Shoot whatever your heart desires. From a management perspective it is better to shoot poults at least half of them die before spring and they are least equipped to survive a bad winter. There can be too many turkeys in a given area, here in central WI we had the highest turkey population ever seen going into winter. Winter featured deep snow requiring turkeys to feed on buds, seeds above the snow line and insect larvae in the bark of trees. The flocks were huge and when they came into an area they stripped all the feed within a few days. Come March I found what looked to be whole flocks of dead turkey remains. Mother nature thinned them out and my spring turkey sightings were down. This fall we have lots of poults, the hatch was good.
Also I have read that dense populations of turkeys are very susceptible to host of poultry diseases.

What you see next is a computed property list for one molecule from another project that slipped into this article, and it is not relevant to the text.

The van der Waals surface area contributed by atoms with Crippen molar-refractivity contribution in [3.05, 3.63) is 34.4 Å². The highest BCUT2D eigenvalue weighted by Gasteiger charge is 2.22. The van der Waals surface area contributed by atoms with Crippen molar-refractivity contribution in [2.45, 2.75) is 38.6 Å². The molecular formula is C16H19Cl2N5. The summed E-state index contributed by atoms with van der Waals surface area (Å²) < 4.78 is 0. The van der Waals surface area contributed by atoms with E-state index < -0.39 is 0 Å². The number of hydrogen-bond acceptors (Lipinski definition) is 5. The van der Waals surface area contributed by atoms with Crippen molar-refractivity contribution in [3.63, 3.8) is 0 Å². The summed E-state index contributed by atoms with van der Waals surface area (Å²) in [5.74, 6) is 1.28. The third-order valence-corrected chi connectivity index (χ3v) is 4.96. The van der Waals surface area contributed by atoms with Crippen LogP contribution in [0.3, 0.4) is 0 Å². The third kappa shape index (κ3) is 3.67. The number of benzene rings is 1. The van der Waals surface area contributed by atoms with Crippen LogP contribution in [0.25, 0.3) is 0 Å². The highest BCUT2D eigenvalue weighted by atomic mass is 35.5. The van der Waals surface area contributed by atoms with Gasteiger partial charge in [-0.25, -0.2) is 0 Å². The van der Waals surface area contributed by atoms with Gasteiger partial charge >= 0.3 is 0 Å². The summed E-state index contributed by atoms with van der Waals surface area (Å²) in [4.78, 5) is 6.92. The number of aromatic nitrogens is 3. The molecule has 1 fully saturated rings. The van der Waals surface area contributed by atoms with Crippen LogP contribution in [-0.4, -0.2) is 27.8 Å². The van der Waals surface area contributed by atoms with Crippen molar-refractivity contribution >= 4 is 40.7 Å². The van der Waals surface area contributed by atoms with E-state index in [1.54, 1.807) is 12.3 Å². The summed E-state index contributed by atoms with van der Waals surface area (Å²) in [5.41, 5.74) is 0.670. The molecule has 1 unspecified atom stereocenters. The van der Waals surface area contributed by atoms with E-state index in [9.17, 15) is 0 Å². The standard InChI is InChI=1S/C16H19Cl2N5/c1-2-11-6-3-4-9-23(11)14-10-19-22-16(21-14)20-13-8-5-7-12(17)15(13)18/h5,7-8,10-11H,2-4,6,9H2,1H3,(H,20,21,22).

I am going to respectfully disagree that a gobbler is any harder to kill in the fall than in the spring. Using the right strategies I have found gobblers a bit easier to kill in the fall than hens protecting broods. The proof is in my icon; those 3 turkeys are fall gobblers. One sported 2 ten inch beards and the others had 11 inches of beard each.
Besides does anyone else ever find themselves wishing for slightly fewer hens in the spring when those toms get "henned-up"?
If you agree with me call it fact; if you disagree - call it my opinion.
After all - we are talking turkey.